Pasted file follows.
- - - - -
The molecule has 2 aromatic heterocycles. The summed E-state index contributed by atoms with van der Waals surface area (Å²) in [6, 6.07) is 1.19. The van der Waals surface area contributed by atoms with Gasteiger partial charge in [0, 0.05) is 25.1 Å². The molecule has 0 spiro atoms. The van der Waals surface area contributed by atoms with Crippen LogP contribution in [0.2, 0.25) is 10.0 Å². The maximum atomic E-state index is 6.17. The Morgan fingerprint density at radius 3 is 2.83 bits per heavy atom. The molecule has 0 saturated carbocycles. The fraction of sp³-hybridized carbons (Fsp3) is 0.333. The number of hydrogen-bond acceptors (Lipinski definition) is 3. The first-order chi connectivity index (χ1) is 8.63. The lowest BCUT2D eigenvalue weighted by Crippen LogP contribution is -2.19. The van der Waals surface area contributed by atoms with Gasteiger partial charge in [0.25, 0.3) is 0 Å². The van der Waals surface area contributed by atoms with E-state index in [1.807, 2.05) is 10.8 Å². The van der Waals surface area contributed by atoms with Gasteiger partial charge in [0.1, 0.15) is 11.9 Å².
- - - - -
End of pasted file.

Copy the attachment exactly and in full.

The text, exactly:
The molecule has 2 aromatic heterocycles. The summed E-state index contributed by atoms with van der Waals surface area (Å²) in [6, 6.07) is 1.19. The van der Waals surface area contributed by atoms with Gasteiger partial charge in [0, 0.05) is 25.1 Å². The molecule has 0 spiro atoms. The van der Waals surface area contributed by atoms with Crippen LogP contribution in [0.2, 0.25) is 10.0 Å². The maximum atomic E-state index is 6.17. The Morgan fingerprint density at radius 3 is 2.83 bits per heavy atom. The molecule has 0 saturated carbocycles. The fraction of sp³-hybridized carbons (Fsp3) is 0.333. The number of hydrogen-bond acceptors (Lipinski definition) is 3. The first-order chi connectivity index (χ1) is 8.63. The lowest BCUT2D eigenvalue weighted by Crippen LogP contribution is -2.19. The van der Waals surface area contributed by atoms with Gasteiger partial charge in [0.25, 0.3) is 0 Å². The van der Waals surface area contributed by atoms with E-state index in [1.807, 2.05) is 10.8 Å². The van der Waals surface area contributed by atoms with Gasteiger partial charge in [0.1, 0.15) is 11.9 Å².